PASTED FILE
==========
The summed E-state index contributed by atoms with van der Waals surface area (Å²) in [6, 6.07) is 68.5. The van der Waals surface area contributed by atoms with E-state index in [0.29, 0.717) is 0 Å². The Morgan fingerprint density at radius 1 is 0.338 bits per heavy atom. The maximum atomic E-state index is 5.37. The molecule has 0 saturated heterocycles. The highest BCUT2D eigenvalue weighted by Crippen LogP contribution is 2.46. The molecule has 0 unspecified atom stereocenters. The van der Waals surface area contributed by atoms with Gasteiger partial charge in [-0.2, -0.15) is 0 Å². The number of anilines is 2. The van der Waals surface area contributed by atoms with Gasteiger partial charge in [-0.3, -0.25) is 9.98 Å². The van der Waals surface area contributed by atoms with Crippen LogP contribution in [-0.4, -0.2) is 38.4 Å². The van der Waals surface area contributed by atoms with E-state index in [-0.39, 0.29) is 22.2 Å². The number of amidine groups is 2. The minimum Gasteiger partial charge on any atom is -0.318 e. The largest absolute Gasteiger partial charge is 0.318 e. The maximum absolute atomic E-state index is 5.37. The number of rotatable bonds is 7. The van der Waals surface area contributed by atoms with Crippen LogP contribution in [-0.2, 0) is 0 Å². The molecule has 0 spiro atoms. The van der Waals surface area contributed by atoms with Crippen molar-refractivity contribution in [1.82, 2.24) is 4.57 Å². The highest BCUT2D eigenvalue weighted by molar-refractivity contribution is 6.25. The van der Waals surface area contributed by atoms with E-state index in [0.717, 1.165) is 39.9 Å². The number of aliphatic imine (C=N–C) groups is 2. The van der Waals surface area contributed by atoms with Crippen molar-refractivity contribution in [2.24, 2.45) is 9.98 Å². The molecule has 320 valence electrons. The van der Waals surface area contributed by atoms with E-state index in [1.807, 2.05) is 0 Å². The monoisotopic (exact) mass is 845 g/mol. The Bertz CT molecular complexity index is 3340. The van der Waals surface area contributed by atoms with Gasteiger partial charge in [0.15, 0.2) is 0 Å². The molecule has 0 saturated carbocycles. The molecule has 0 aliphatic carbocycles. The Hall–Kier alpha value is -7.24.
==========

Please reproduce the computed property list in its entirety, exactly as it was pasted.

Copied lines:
The summed E-state index contributed by atoms with van der Waals surface area (Å²) in [6, 6.07) is 68.5. The van der Waals surface area contributed by atoms with E-state index in [0.29, 0.717) is 0 Å². The Morgan fingerprint density at radius 1 is 0.338 bits per heavy atom. The maximum atomic E-state index is 5.37. The molecule has 0 saturated heterocycles. The highest BCUT2D eigenvalue weighted by Crippen LogP contribution is 2.46. The molecule has 0 unspecified atom stereocenters. The van der Waals surface area contributed by atoms with Gasteiger partial charge in [-0.2, -0.15) is 0 Å². The number of anilines is 2. The van der Waals surface area contributed by atoms with Gasteiger partial charge in [-0.3, -0.25) is 9.98 Å². The van der Waals surface area contributed by atoms with Crippen LogP contribution in [-0.4, -0.2) is 38.4 Å². The van der Waals surface area contributed by atoms with E-state index in [-0.39, 0.29) is 22.2 Å². The number of amidine groups is 2. The minimum Gasteiger partial charge on any atom is -0.318 e. The largest absolute Gasteiger partial charge is 0.318 e. The maximum absolute atomic E-state index is 5.37. The number of rotatable bonds is 7. The van der Waals surface area contributed by atoms with Crippen LogP contribution in [-0.2, 0) is 0 Å². The molecule has 0 spiro atoms. The van der Waals surface area contributed by atoms with Crippen molar-refractivity contribution in [1.82, 2.24) is 4.57 Å². The highest BCUT2D eigenvalue weighted by molar-refractivity contribution is 6.25. The van der Waals surface area contributed by atoms with E-state index in [0.717, 1.165) is 39.9 Å². The number of aliphatic imine (C=N–C) groups is 2. The van der Waals surface area contributed by atoms with Crippen molar-refractivity contribution in [2.24, 2.45) is 9.98 Å². The molecule has 320 valence electrons. The van der Waals surface area contributed by atoms with E-state index in [1.807, 2.05) is 0 Å². The monoisotopic (exact) mass is 845 g/mol. The Bertz CT molecular complexity index is 3340. The van der Waals surface area contributed by atoms with Gasteiger partial charge in [0.15, 0.2) is 0 Å². The molecule has 0 saturated carbocycles. The molecule has 0 aliphatic carbocycles. The Hall–Kier alpha value is -7.24.